Figueroa’s heart, grit and determination is the essence of what sport should be, but it isn’t the reality in today’s game, which is driven by the need to win immediately. Maybe in a town with less pressure, Figueroa might get a chance.

But it would be the same story with the Mets, him passing through waivers, going back to Triple-A Buffalo, and waiting for the call generated by the inevitable injury or calamity in the rotation.

Still, pitching minor league baseball for what Figueroa would make is a better job than most of us will have, earning him $119,500 if he spends the full season in the minors.

It just isn’t the job he wants.

Mar 21

March 21.10: The plans for Davis?

Daniel Murphy has not had a good spring, but Ike Davis has been sizzling non-stop. Makes me think that if Murphy’s troubles continue Davis could be with the team earlier than expected.

By all accounts, Davis has the chance to be a special player and the timetable for him is next year. The plans for Murphy appear to be a position switch to second base.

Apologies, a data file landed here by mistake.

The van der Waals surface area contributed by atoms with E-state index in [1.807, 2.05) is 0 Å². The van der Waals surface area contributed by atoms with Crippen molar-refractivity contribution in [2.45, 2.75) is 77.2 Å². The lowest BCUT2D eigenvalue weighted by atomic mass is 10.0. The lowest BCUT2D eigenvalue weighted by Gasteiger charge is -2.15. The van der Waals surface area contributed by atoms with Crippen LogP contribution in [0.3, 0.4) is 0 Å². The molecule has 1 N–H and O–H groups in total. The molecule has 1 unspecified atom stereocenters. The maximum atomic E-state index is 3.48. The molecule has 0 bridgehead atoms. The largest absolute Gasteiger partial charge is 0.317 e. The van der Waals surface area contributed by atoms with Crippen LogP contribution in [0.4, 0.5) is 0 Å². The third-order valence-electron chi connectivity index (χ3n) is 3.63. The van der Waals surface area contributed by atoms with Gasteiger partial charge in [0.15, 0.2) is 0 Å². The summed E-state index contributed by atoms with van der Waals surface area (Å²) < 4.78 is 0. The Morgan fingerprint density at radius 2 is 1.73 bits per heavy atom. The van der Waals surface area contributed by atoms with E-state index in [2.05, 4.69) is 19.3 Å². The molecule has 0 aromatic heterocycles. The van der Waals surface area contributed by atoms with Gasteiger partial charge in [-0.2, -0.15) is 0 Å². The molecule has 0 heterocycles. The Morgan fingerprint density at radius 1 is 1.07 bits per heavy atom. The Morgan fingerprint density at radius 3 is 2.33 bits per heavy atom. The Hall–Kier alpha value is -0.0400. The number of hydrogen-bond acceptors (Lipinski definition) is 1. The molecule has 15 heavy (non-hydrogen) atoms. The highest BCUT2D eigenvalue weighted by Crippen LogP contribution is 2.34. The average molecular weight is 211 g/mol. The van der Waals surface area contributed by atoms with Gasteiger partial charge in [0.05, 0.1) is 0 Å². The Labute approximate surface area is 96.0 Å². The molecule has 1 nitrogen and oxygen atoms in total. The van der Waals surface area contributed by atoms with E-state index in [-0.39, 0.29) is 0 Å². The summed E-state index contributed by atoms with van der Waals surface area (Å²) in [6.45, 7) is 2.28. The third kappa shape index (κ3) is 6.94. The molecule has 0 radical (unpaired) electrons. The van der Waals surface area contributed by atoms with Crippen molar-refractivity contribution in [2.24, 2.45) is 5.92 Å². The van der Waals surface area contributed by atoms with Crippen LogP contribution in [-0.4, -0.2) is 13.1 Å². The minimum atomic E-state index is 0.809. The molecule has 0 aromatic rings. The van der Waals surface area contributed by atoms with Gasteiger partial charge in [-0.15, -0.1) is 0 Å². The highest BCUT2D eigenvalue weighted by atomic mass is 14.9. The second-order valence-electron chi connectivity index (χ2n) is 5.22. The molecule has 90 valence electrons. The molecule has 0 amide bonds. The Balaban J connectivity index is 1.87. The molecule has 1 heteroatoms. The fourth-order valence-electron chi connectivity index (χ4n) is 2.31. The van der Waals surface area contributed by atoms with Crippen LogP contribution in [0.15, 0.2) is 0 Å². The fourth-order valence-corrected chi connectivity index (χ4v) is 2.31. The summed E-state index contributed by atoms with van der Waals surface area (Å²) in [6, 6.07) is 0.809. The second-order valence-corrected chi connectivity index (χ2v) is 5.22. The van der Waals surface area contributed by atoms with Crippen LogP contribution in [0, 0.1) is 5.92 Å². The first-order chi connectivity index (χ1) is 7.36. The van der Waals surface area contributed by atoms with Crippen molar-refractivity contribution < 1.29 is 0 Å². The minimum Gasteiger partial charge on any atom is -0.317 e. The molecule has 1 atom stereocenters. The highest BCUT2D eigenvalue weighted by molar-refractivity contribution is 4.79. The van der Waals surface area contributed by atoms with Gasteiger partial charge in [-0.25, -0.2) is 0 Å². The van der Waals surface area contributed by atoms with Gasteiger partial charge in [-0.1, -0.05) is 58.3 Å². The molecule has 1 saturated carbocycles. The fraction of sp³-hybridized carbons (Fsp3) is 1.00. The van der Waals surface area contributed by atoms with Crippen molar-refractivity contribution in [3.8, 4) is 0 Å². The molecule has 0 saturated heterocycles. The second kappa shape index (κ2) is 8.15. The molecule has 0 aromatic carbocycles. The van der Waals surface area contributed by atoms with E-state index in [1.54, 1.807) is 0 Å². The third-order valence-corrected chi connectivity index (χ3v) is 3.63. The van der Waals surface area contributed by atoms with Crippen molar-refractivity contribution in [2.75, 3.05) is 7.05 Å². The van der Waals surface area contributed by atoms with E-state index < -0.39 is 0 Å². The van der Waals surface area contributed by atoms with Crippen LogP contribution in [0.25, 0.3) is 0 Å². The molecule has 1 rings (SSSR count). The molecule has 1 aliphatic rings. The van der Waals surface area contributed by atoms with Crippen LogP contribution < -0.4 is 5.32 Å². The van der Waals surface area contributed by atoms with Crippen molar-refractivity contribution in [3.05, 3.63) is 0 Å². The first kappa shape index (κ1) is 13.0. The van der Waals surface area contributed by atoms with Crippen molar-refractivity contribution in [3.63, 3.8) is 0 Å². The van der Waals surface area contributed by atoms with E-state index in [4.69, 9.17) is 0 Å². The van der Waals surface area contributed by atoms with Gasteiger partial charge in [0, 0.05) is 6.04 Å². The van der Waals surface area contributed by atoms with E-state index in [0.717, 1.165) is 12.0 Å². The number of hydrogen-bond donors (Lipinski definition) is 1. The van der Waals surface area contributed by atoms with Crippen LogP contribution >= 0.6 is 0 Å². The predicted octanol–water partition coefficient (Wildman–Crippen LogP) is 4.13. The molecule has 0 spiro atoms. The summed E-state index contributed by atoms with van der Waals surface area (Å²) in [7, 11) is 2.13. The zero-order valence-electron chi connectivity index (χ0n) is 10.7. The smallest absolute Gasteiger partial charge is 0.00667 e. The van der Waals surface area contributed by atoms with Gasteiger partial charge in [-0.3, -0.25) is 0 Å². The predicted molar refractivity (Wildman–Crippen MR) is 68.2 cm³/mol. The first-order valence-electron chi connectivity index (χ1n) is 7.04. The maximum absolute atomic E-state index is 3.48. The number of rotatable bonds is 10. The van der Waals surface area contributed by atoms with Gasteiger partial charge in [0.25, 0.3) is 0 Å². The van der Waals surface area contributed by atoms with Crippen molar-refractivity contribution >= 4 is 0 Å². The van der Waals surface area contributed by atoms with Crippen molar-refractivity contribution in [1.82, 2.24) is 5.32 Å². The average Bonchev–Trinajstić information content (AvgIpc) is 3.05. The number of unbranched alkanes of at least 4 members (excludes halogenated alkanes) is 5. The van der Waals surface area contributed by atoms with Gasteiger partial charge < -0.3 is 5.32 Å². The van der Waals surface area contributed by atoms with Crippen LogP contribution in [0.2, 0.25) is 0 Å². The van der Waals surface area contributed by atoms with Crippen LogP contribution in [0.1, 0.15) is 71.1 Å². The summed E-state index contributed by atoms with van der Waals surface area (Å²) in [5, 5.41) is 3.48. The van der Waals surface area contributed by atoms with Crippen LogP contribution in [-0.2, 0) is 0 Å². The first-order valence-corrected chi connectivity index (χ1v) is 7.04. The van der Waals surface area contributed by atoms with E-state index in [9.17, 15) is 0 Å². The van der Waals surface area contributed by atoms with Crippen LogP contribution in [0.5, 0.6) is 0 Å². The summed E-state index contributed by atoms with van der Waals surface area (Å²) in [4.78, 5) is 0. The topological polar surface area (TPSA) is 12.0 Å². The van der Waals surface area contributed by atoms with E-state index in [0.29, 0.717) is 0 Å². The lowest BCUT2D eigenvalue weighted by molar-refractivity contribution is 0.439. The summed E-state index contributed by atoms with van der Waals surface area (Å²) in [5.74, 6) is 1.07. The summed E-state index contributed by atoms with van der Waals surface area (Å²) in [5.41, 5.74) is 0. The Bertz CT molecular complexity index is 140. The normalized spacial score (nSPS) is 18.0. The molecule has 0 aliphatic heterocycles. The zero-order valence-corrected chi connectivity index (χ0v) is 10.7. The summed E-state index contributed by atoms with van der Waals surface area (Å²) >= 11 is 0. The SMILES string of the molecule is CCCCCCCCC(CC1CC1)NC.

Davis hit a game-tying homer yesterday, his third of the spring. It’s too soon to say Davis, despite hitting .500, is ready to start the season with the Mets. After all, his window has only been 24 at-bats. Davis will start today against the Astros’ Roy Oswalt in Kissimmee.

But next season, along with Jenrry Mejia and Fernando Martinez, the Mets have the potential for an outstanding young core.

FIFTH STARTER AUDITIONS CONTINUE: Nelson Figueroa will start today’s exhibition against the University of Michigan, followed by Fernando Nieve and Hisanori Takahashi, all up for the fifth-starter role.

Another fifth-starter candidate, Jon Niese, will start in the split-squad game vs. Houston.